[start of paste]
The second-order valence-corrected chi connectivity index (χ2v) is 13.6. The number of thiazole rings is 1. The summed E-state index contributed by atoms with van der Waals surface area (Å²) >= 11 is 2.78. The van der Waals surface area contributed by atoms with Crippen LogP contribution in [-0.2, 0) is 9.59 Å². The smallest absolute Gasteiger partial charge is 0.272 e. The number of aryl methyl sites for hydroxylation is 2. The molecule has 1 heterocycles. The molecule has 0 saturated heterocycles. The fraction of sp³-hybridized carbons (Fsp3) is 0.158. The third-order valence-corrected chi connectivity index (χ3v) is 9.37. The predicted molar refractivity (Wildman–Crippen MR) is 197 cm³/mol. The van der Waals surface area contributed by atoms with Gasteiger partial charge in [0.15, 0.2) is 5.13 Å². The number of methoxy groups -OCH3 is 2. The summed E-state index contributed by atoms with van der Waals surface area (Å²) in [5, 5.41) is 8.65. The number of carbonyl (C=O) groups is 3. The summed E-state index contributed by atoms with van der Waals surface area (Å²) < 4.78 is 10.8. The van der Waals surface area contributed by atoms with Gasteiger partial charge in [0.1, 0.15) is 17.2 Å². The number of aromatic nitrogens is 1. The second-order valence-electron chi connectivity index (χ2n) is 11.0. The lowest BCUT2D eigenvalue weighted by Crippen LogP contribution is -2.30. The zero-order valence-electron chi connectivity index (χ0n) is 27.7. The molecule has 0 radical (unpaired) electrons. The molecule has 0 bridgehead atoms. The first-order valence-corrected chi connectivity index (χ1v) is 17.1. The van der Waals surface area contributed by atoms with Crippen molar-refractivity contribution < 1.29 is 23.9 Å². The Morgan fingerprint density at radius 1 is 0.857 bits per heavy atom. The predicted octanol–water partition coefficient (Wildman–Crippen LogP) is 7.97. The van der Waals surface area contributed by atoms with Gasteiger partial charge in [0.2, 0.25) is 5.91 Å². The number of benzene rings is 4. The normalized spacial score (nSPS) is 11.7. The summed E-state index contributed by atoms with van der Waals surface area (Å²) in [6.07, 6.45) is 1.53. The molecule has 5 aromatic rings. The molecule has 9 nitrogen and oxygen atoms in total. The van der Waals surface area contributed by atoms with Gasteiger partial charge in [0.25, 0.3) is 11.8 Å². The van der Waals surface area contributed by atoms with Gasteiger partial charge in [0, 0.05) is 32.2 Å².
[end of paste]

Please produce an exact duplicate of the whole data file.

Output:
The second-order valence-corrected chi connectivity index (χ2v) is 13.6. The number of thiazole rings is 1. The summed E-state index contributed by atoms with van der Waals surface area (Å²) >= 11 is 2.78. The van der Waals surface area contributed by atoms with Crippen LogP contribution in [-0.2, 0) is 9.59 Å². The smallest absolute Gasteiger partial charge is 0.272 e. The number of aryl methyl sites for hydroxylation is 2. The molecule has 1 heterocycles. The molecule has 0 saturated heterocycles. The fraction of sp³-hybridized carbons (Fsp3) is 0.158. The third-order valence-corrected chi connectivity index (χ3v) is 9.37. The predicted molar refractivity (Wildman–Crippen MR) is 197 cm³/mol. The van der Waals surface area contributed by atoms with Gasteiger partial charge in [0.15, 0.2) is 5.13 Å². The number of methoxy groups -OCH3 is 2. The summed E-state index contributed by atoms with van der Waals surface area (Å²) in [5, 5.41) is 8.65. The number of carbonyl (C=O) groups is 3. The summed E-state index contributed by atoms with van der Waals surface area (Å²) < 4.78 is 10.8. The van der Waals surface area contributed by atoms with Gasteiger partial charge in [0.1, 0.15) is 17.2 Å². The number of aromatic nitrogens is 1. The second-order valence-electron chi connectivity index (χ2n) is 11.0. The lowest BCUT2D eigenvalue weighted by Crippen LogP contribution is -2.30. The zero-order valence-electron chi connectivity index (χ0n) is 27.7. The molecule has 0 radical (unpaired) electrons. The molecule has 0 bridgehead atoms. The first-order valence-corrected chi connectivity index (χ1v) is 17.1. The van der Waals surface area contributed by atoms with Crippen molar-refractivity contribution < 1.29 is 23.9 Å². The Morgan fingerprint density at radius 1 is 0.857 bits per heavy atom. The predicted octanol–water partition coefficient (Wildman–Crippen LogP) is 7.97. The van der Waals surface area contributed by atoms with Gasteiger partial charge in [0.2, 0.25) is 5.91 Å². The number of benzene rings is 4. The normalized spacial score (nSPS) is 11.7. The summed E-state index contributed by atoms with van der Waals surface area (Å²) in [6.07, 6.45) is 1.53. The molecule has 5 aromatic rings. The molecule has 9 nitrogen and oxygen atoms in total. The van der Waals surface area contributed by atoms with Gasteiger partial charge in [0.25, 0.3) is 11.8 Å². The van der Waals surface area contributed by atoms with Gasteiger partial charge in [0, 0.05) is 32.2 Å².